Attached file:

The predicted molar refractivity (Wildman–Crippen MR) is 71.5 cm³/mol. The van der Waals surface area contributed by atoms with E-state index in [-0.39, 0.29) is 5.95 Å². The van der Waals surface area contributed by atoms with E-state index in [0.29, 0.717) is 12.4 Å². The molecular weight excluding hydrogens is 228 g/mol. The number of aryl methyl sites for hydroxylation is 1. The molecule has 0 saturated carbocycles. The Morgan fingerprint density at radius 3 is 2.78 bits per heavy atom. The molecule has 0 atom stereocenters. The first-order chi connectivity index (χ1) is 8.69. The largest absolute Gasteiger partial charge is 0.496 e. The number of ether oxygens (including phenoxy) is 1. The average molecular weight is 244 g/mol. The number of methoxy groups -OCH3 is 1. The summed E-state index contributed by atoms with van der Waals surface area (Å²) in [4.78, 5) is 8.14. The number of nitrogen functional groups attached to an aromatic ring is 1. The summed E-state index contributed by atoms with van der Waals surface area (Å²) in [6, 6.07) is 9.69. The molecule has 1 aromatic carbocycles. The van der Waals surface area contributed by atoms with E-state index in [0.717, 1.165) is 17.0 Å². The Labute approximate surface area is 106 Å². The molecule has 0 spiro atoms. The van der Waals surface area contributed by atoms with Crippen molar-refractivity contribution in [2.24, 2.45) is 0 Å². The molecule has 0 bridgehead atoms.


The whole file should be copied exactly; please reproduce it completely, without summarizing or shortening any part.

The predicted molar refractivity (Wildman–Crippen MR) is 71.5 cm³/mol. The van der Waals surface area contributed by atoms with E-state index in [-0.39, 0.29) is 5.95 Å². The van der Waals surface area contributed by atoms with E-state index in [0.29, 0.717) is 12.4 Å². The molecular weight excluding hydrogens is 228 g/mol. The number of aryl methyl sites for hydroxylation is 1. The molecule has 0 saturated carbocycles. The Morgan fingerprint density at radius 3 is 2.78 bits per heavy atom. The molecule has 0 atom stereocenters. The first-order chi connectivity index (χ1) is 8.69. The largest absolute Gasteiger partial charge is 0.496 e. The number of ether oxygens (including phenoxy) is 1. The average molecular weight is 244 g/mol. The number of methoxy groups -OCH3 is 1. The summed E-state index contributed by atoms with van der Waals surface area (Å²) in [4.78, 5) is 8.14. The number of nitrogen functional groups attached to an aromatic ring is 1. The summed E-state index contributed by atoms with van der Waals surface area (Å²) in [6, 6.07) is 9.69. The molecule has 1 aromatic carbocycles. The van der Waals surface area contributed by atoms with E-state index in [0.717, 1.165) is 17.0 Å². The Labute approximate surface area is 106 Å². The molecule has 0 spiro atoms. The van der Waals surface area contributed by atoms with Crippen molar-refractivity contribution in [2.24, 2.45) is 0 Å². The molecule has 0 bridgehead atoms.